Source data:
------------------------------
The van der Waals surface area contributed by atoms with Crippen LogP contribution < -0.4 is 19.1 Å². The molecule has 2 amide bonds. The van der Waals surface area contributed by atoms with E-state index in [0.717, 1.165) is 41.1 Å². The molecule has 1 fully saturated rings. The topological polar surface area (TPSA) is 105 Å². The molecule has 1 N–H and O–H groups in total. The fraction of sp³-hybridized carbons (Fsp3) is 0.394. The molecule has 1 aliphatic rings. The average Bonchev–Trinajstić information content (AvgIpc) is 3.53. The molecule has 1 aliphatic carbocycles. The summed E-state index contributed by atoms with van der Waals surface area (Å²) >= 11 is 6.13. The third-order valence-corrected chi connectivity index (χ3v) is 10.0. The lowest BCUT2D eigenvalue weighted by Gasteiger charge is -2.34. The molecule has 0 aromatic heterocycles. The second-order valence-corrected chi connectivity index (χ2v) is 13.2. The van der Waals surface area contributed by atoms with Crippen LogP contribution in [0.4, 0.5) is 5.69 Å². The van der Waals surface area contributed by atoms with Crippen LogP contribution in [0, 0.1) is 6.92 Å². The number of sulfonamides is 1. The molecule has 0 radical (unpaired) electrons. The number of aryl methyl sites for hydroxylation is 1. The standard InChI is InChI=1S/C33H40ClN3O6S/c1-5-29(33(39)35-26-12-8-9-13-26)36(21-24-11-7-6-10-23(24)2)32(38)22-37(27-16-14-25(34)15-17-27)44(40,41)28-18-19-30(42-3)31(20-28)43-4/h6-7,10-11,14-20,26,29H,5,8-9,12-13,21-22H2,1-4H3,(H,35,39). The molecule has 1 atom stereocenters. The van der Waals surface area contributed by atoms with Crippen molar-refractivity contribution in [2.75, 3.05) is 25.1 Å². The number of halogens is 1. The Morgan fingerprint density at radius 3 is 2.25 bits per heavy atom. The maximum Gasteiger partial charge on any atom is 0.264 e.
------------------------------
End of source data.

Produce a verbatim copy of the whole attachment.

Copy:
The van der Waals surface area contributed by atoms with Crippen LogP contribution < -0.4 is 19.1 Å². The molecule has 2 amide bonds. The van der Waals surface area contributed by atoms with E-state index in [0.717, 1.165) is 41.1 Å². The molecule has 1 fully saturated rings. The topological polar surface area (TPSA) is 105 Å². The molecule has 1 N–H and O–H groups in total. The fraction of sp³-hybridized carbons (Fsp3) is 0.394. The molecule has 1 aliphatic rings. The average Bonchev–Trinajstić information content (AvgIpc) is 3.53. The molecule has 1 aliphatic carbocycles. The summed E-state index contributed by atoms with van der Waals surface area (Å²) >= 11 is 6.13. The third-order valence-corrected chi connectivity index (χ3v) is 10.0. The lowest BCUT2D eigenvalue weighted by Gasteiger charge is -2.34. The molecule has 0 aromatic heterocycles. The second-order valence-corrected chi connectivity index (χ2v) is 13.2. The van der Waals surface area contributed by atoms with Crippen LogP contribution in [0.4, 0.5) is 5.69 Å². The van der Waals surface area contributed by atoms with Crippen LogP contribution in [0, 0.1) is 6.92 Å². The number of sulfonamides is 1. The molecule has 0 radical (unpaired) electrons. The number of aryl methyl sites for hydroxylation is 1. The standard InChI is InChI=1S/C33H40ClN3O6S/c1-5-29(33(39)35-26-12-8-9-13-26)36(21-24-11-7-6-10-23(24)2)32(38)22-37(27-16-14-25(34)15-17-27)44(40,41)28-18-19-30(42-3)31(20-28)43-4/h6-7,10-11,14-20,26,29H,5,8-9,12-13,21-22H2,1-4H3,(H,35,39). The molecule has 1 atom stereocenters. The van der Waals surface area contributed by atoms with Crippen molar-refractivity contribution in [2.75, 3.05) is 25.1 Å². The number of halogens is 1. The Morgan fingerprint density at radius 3 is 2.25 bits per heavy atom. The maximum Gasteiger partial charge on any atom is 0.264 e.